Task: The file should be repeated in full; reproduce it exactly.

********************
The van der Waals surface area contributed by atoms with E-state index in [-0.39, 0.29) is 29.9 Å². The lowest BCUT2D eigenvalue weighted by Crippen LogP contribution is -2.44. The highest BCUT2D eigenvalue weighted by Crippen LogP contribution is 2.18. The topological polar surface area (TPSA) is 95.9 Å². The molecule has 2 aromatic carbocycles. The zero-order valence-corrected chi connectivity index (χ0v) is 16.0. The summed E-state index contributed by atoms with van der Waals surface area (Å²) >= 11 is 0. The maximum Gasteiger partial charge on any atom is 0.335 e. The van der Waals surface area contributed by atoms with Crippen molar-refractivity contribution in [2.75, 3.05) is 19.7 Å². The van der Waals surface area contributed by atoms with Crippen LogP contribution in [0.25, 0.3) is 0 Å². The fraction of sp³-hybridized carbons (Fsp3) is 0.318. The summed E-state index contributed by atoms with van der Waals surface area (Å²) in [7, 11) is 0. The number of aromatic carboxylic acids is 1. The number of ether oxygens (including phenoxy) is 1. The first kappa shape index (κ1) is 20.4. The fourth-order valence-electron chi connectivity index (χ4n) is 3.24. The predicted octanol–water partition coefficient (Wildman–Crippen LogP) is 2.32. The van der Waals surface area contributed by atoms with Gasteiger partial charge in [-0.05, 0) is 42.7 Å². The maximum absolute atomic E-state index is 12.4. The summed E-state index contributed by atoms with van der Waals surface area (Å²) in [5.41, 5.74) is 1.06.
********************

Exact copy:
The van der Waals surface area contributed by atoms with E-state index in [-0.39, 0.29) is 29.9 Å². The lowest BCUT2D eigenvalue weighted by Crippen LogP contribution is -2.44. The highest BCUT2D eigenvalue weighted by Crippen LogP contribution is 2.18. The topological polar surface area (TPSA) is 95.9 Å². The molecule has 2 aromatic carbocycles. The zero-order valence-corrected chi connectivity index (χ0v) is 16.0. The summed E-state index contributed by atoms with van der Waals surface area (Å²) >= 11 is 0. The maximum Gasteiger partial charge on any atom is 0.335 e. The van der Waals surface area contributed by atoms with Crippen molar-refractivity contribution in [2.75, 3.05) is 19.7 Å². The van der Waals surface area contributed by atoms with Crippen LogP contribution in [0.25, 0.3) is 0 Å². The fraction of sp³-hybridized carbons (Fsp3) is 0.318. The summed E-state index contributed by atoms with van der Waals surface area (Å²) in [7, 11) is 0. The number of aromatic carboxylic acids is 1. The number of ether oxygens (including phenoxy) is 1. The first kappa shape index (κ1) is 20.4. The fourth-order valence-electron chi connectivity index (χ4n) is 3.24. The predicted octanol–water partition coefficient (Wildman–Crippen LogP) is 2.32. The van der Waals surface area contributed by atoms with Gasteiger partial charge in [-0.05, 0) is 42.7 Å². The maximum absolute atomic E-state index is 12.4. The summed E-state index contributed by atoms with van der Waals surface area (Å²) in [5.41, 5.74) is 1.06.